For Brian J. Young, his metastatic cancer diagnosis made him feel like he had landed on the dark side of the moon — in a cold and lonely place.“For me, it was like my cancer was a specter stalking me,” he said. “It was a feeling of great dread of my mortality.”
Young’s cancer journey began in 2008 when he noticed stiffening in his right shoulder and an olive-sized lump on his collarbone. As an electrical engineer and busy project leader in Cape Canaveral’s space program, Young’s most urgent priorities were mission critical to his job, and it wasn’t until several months later that he brought the strange lump to the attention of his primary care doctor.
His doctor referred him to Luc Teurlings, MD, FAAOS, at Space Coast Orthopaedic Center in Merritt Island, Fla., who completed his residency training at UF in 1997. Scans revealed a tumor originating in the soft tissue of Young’s right shoulder that had spread into the bone at the top of his shoulder blade. It was this part of the tumor that was protruding from above Young’s collarbone. Teurlings counseled Young to seek treatment from the orthopeadic oncology team at Shands at UF as his best bet to receive the highly specialized surgery to remove the tumor without amputating his arm.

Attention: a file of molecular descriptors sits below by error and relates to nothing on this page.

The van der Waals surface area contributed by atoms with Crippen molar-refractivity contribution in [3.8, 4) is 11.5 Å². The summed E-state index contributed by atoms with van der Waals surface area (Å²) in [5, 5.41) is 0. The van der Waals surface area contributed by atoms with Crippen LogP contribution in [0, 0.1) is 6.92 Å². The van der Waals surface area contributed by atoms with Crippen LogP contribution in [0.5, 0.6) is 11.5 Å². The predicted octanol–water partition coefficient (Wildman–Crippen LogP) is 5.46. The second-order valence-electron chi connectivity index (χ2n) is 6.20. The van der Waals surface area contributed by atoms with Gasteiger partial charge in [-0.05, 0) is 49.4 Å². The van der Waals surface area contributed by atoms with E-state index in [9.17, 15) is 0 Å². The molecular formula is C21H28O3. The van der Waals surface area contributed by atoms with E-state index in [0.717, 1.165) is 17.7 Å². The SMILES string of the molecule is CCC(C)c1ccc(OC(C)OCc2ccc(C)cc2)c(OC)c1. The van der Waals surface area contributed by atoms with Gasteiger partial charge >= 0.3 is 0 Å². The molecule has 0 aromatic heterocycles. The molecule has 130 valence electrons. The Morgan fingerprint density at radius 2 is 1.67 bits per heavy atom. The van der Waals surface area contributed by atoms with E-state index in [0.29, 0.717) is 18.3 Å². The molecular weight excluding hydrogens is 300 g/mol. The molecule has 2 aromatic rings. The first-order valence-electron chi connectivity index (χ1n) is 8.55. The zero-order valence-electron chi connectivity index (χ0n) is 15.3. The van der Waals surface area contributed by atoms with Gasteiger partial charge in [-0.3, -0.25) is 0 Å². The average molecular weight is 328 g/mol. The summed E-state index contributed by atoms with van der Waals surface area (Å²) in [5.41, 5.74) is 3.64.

“I realized, ‘Oh boy, this is getting to be awfully serious.’ We were talking about Shands and other places that could treat this,” Young said. “My doctor said, ‘You’re going to get yourself better care up in Shands,’ and I decided I’ll do anything I have to do, go anywhere I have to go on the face of this Earth in order to fight this … I’m not going to go quietly into the night.”